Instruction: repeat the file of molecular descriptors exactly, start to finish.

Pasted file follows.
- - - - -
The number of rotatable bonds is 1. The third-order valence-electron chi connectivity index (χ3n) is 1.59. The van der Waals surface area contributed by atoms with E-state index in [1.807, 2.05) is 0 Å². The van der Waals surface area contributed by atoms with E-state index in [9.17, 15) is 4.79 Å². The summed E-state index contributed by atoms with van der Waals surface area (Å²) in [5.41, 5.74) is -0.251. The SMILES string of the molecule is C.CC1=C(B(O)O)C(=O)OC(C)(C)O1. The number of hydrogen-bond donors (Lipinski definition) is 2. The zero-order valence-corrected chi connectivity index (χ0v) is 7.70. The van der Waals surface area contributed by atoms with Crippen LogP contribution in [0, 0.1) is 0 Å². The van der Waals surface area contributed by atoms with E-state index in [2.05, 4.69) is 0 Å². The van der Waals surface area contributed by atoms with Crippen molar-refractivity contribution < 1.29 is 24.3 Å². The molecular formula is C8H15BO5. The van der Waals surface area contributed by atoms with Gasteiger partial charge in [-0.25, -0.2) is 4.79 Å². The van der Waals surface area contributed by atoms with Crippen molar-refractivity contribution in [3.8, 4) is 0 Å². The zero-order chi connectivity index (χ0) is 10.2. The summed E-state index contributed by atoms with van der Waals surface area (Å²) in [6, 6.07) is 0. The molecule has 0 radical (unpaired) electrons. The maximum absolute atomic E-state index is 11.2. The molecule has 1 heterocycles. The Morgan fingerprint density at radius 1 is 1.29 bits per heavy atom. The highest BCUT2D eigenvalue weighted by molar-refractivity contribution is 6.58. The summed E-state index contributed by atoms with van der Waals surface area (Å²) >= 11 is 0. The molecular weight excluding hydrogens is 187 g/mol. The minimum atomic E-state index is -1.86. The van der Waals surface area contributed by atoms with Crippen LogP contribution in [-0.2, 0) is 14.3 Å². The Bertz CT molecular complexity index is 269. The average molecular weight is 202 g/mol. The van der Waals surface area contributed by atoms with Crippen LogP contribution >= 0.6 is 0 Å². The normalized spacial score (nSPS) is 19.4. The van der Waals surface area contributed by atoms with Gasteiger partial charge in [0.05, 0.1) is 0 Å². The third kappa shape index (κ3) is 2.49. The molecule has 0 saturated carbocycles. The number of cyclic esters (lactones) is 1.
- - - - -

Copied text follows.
The number of rotatable bonds is 1. The third-order valence-electron chi connectivity index (χ3n) is 1.59. The van der Waals surface area contributed by atoms with E-state index in [1.807, 2.05) is 0 Å². The van der Waals surface area contributed by atoms with E-state index in [9.17, 15) is 4.79 Å². The summed E-state index contributed by atoms with van der Waals surface area (Å²) in [5.41, 5.74) is -0.251. The SMILES string of the molecule is C.CC1=C(B(O)O)C(=O)OC(C)(C)O1. The number of hydrogen-bond donors (Lipinski definition) is 2. The zero-order valence-corrected chi connectivity index (χ0v) is 7.70. The van der Waals surface area contributed by atoms with Crippen LogP contribution in [0, 0.1) is 0 Å². The van der Waals surface area contributed by atoms with E-state index in [2.05, 4.69) is 0 Å². The van der Waals surface area contributed by atoms with Crippen molar-refractivity contribution < 1.29 is 24.3 Å². The molecular formula is C8H15BO5. The van der Waals surface area contributed by atoms with Gasteiger partial charge in [-0.25, -0.2) is 4.79 Å². The van der Waals surface area contributed by atoms with Crippen molar-refractivity contribution in [3.8, 4) is 0 Å². The zero-order chi connectivity index (χ0) is 10.2. The summed E-state index contributed by atoms with van der Waals surface area (Å²) in [6, 6.07) is 0. The molecule has 0 radical (unpaired) electrons. The maximum absolute atomic E-state index is 11.2. The molecule has 1 heterocycles. The Morgan fingerprint density at radius 1 is 1.29 bits per heavy atom. The highest BCUT2D eigenvalue weighted by molar-refractivity contribution is 6.58. The summed E-state index contributed by atoms with van der Waals surface area (Å²) >= 11 is 0. The molecular weight excluding hydrogens is 187 g/mol. The minimum atomic E-state index is -1.86. The van der Waals surface area contributed by atoms with Crippen LogP contribution in [-0.2, 0) is 14.3 Å². The Bertz CT molecular complexity index is 269. The average molecular weight is 202 g/mol. The van der Waals surface area contributed by atoms with Crippen LogP contribution >= 0.6 is 0 Å². The normalized spacial score (nSPS) is 19.4. The van der Waals surface area contributed by atoms with Gasteiger partial charge in [0.05, 0.1) is 0 Å². The third kappa shape index (κ3) is 2.49. The molecule has 0 saturated carbocycles. The number of cyclic esters (lactones) is 1.